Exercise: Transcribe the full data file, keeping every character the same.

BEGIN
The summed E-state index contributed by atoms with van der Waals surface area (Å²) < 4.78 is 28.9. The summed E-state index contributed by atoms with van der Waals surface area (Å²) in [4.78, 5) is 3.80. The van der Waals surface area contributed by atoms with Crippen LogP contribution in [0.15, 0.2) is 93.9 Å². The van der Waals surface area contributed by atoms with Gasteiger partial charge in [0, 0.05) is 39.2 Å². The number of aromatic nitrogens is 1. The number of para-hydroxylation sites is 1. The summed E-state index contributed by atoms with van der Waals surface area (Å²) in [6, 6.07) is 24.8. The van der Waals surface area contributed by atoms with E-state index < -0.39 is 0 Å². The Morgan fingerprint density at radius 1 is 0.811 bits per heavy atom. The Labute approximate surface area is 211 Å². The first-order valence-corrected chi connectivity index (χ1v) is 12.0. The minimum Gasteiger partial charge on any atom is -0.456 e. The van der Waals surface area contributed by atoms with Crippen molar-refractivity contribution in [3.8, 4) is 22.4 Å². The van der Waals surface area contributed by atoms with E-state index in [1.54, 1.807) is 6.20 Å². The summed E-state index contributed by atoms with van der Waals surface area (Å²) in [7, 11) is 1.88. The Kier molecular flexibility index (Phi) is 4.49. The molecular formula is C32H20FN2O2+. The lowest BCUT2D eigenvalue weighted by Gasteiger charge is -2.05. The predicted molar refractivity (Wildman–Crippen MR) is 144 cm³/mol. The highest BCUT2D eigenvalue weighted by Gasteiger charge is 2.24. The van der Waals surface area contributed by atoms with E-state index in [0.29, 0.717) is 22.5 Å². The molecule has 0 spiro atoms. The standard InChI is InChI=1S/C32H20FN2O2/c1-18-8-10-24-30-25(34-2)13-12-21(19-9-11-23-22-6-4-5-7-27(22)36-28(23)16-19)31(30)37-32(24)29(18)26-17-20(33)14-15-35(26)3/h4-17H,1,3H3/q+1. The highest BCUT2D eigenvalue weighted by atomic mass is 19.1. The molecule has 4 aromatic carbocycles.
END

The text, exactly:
The summed E-state index contributed by atoms with van der Waals surface area (Å²) < 4.78 is 28.9. The summed E-state index contributed by atoms with van der Waals surface area (Å²) in [4.78, 5) is 3.80. The van der Waals surface area contributed by atoms with Crippen LogP contribution in [0.15, 0.2) is 93.9 Å². The van der Waals surface area contributed by atoms with Gasteiger partial charge in [0, 0.05) is 39.2 Å². The number of aromatic nitrogens is 1. The number of para-hydroxylation sites is 1. The summed E-state index contributed by atoms with van der Waals surface area (Å²) in [6, 6.07) is 24.8. The van der Waals surface area contributed by atoms with E-state index < -0.39 is 0 Å². The Morgan fingerprint density at radius 1 is 0.811 bits per heavy atom. The Labute approximate surface area is 211 Å². The first-order valence-corrected chi connectivity index (χ1v) is 12.0. The minimum Gasteiger partial charge on any atom is -0.456 e. The van der Waals surface area contributed by atoms with Crippen molar-refractivity contribution in [3.8, 4) is 22.4 Å². The van der Waals surface area contributed by atoms with E-state index in [1.54, 1.807) is 6.20 Å². The summed E-state index contributed by atoms with van der Waals surface area (Å²) in [7, 11) is 1.88. The Kier molecular flexibility index (Phi) is 4.49. The molecular formula is C32H20FN2O2+. The lowest BCUT2D eigenvalue weighted by Gasteiger charge is -2.05. The predicted molar refractivity (Wildman–Crippen MR) is 144 cm³/mol. The highest BCUT2D eigenvalue weighted by Gasteiger charge is 2.24. The van der Waals surface area contributed by atoms with E-state index in [0.29, 0.717) is 22.5 Å². The molecule has 0 spiro atoms. The standard InChI is InChI=1S/C32H20FN2O2/c1-18-8-10-24-30-25(34-2)13-12-21(19-9-11-23-22-6-4-5-7-27(22)36-28(23)16-19)31(30)37-32(24)29(18)26-17-20(33)14-15-35(26)3/h4-17H,1,3H3/q+1. The highest BCUT2D eigenvalue weighted by atomic mass is 19.1. The molecule has 4 aromatic carbocycles.